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Seminar: Anna M. Jalowska, EPA
November 14 @ 3:35 pm - 4:35 pm
UNC-CH’s Department of Marine Sciences is proud to host a seminar by alumni (2016) Anna M. Jalowska, Ph.D. This event is scheduled for Wednesday, November 14th, at 3:35pm in room G201 on the ground floor of Murray Hall at the University of North Carolina at Chapel Hill. This seminar will also be broadcast live to both UNC’s Institute of Marine Sciences room 222 and online via Zoom.
Presenter Affiliation: ORISE Postdoctoral Fellow; Environmental Futures Analysis Branch, Systems Exposure Division – National Exposure Research Laboratory – Office of Research and Development, U.S. EPA
Title: Developing Intensity-Duration-Frequency (IDF) Curves from Modeled Meteorological Fields to Examine Extreme Precipitation Events Under Future Climate Scenarios
Abstract: Extreme precipitation causes flooding, landslides and erosion, which has important implications for watersheds, agriculture, urban and rural development, public infrastructure, and human health. Based on 38-year averages from 1980 to 2018, extreme precipitation events cause at least 12 casualties and $8.8 billion in damage across the U.S. each year. Analysis of U.S. historical climate records indicates that there has been an increase in frequency and intensity of extreme precipitation in Eastern U.S since the 1950s. Recent climate research suggests that the frequency and magnitude of extreme precipitation in the U.S. will continue to increase throughout the twenty-first century.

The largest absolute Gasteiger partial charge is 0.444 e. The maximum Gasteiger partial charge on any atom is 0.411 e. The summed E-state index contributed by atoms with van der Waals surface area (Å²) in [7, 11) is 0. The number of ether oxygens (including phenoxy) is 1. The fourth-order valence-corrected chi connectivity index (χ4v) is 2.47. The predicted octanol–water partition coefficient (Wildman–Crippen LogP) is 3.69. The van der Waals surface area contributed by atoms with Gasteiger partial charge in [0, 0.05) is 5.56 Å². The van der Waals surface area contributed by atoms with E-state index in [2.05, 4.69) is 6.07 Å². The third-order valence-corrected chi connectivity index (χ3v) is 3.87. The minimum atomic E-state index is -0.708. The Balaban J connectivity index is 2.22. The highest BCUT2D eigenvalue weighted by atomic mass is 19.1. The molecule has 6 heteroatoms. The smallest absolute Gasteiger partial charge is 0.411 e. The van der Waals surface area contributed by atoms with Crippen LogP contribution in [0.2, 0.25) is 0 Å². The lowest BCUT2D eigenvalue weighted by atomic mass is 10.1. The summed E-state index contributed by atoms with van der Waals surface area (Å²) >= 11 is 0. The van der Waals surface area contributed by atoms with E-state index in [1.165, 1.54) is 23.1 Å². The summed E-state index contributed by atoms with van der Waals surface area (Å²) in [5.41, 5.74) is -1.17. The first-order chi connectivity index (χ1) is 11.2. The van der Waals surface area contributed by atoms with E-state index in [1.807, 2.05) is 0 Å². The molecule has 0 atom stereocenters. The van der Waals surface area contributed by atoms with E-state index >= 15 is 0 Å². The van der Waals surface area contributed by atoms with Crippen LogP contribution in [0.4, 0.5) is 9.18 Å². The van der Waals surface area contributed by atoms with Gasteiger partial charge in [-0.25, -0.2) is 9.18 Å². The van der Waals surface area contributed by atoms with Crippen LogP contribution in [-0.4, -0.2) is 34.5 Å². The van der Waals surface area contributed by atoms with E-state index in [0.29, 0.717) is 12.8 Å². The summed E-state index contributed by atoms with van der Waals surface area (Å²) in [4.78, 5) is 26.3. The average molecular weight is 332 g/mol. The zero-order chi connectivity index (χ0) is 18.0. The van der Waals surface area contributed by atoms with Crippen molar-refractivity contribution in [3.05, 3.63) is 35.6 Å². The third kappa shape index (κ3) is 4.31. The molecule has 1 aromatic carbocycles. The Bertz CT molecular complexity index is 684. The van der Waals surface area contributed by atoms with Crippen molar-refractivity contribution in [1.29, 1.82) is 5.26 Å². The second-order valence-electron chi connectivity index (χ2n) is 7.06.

Intensity-Duration-Frequency (IDF) curves are commonly used to account for extreme precipitation events in environmental and urban planning. The IDF curves estimate a frequency of occurrence of extreme precipitation events (rainfall amount within a given period) based on frequency analyses of the available historical observational data. Long-term observations of precipitation data are not available for many locations, motivating a need to develop models that can reasonably estimate hourly precipitation for historical and future periods. Here, we present extreme precipitation analyses for 3 cities (Cinncinati, OH; Raleigh, NC; Atlanta, GA) in the Eastern U.S., using observed data and dynamically downscaled 36-km and 12-km simulations of the Weather Research and Forecasting (WRF) model for a 23-year historical period (1988–2010). The results demonstrated that modeled meteorological data at 36-km resolution from WRF can be used with fidelity to represent historical extreme precipitation events at durations of 6 hours to 18 hours. With that confidence, same methodologies and analyses were applied to project future extreme precipitation probabilities for 75 years (2025–2100) by dynamically downscaling future climate projected by the Community Earth System Model (CESM) under Representative Concentration Pathways 4.5 and 8.5 (RCP 4.5 and RCP 8.5) to 36-km resolution. Under both future scenarios, long-term trends for precipitation reflect higher intensities but less frequent events. The eventual goal of this work is to include these techniques to build IDF curves in the EPA’s Storm Water Management Model (SWMM) and Climate Resilience Evaluation and Awareness Tool (CREAT), allowing public communities to aid in storm water management planning.